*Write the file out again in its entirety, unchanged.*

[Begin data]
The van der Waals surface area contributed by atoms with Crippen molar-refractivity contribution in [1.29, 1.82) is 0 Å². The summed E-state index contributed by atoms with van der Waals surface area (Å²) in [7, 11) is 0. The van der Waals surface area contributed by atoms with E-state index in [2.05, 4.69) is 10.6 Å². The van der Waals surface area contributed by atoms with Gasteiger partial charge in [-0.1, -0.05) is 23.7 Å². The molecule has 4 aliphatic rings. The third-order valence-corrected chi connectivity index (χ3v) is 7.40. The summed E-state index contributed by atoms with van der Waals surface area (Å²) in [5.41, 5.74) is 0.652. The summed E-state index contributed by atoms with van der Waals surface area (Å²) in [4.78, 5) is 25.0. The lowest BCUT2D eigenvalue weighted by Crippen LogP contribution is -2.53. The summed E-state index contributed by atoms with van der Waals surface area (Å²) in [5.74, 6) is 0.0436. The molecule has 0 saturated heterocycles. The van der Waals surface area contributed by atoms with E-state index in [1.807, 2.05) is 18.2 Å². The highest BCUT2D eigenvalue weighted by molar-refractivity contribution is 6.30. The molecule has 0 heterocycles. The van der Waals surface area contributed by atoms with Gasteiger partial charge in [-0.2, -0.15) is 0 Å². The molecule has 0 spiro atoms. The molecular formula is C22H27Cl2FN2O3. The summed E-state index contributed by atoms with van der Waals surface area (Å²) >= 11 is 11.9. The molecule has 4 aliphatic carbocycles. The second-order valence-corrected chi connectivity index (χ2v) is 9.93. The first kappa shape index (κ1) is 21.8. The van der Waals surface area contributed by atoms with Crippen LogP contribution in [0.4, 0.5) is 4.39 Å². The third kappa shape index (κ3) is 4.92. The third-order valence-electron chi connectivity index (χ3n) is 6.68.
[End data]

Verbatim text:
The van der Waals surface area contributed by atoms with Crippen molar-refractivity contribution in [1.29, 1.82) is 0 Å². The summed E-state index contributed by atoms with van der Waals surface area (Å²) in [7, 11) is 0. The van der Waals surface area contributed by atoms with E-state index in [2.05, 4.69) is 10.6 Å². The van der Waals surface area contributed by atoms with Gasteiger partial charge in [-0.1, -0.05) is 23.7 Å². The molecule has 4 aliphatic rings. The third-order valence-corrected chi connectivity index (χ3v) is 7.40. The summed E-state index contributed by atoms with van der Waals surface area (Å²) in [5.41, 5.74) is 0.652. The summed E-state index contributed by atoms with van der Waals surface area (Å²) in [4.78, 5) is 25.0. The lowest BCUT2D eigenvalue weighted by Crippen LogP contribution is -2.53. The summed E-state index contributed by atoms with van der Waals surface area (Å²) in [5.74, 6) is 0.0436. The molecule has 0 saturated heterocycles. The van der Waals surface area contributed by atoms with E-state index in [1.807, 2.05) is 18.2 Å². The highest BCUT2D eigenvalue weighted by molar-refractivity contribution is 6.30. The molecule has 0 heterocycles. The van der Waals surface area contributed by atoms with Gasteiger partial charge in [-0.2, -0.15) is 0 Å². The molecule has 0 spiro atoms. The molecular formula is C22H27Cl2FN2O3. The summed E-state index contributed by atoms with van der Waals surface area (Å²) >= 11 is 11.9. The molecule has 4 aliphatic carbocycles. The second-order valence-corrected chi connectivity index (χ2v) is 9.93. The first kappa shape index (κ1) is 21.8. The van der Waals surface area contributed by atoms with Crippen LogP contribution in [0.4, 0.5) is 4.39 Å². The third kappa shape index (κ3) is 4.92. The third-order valence-electron chi connectivity index (χ3n) is 6.68.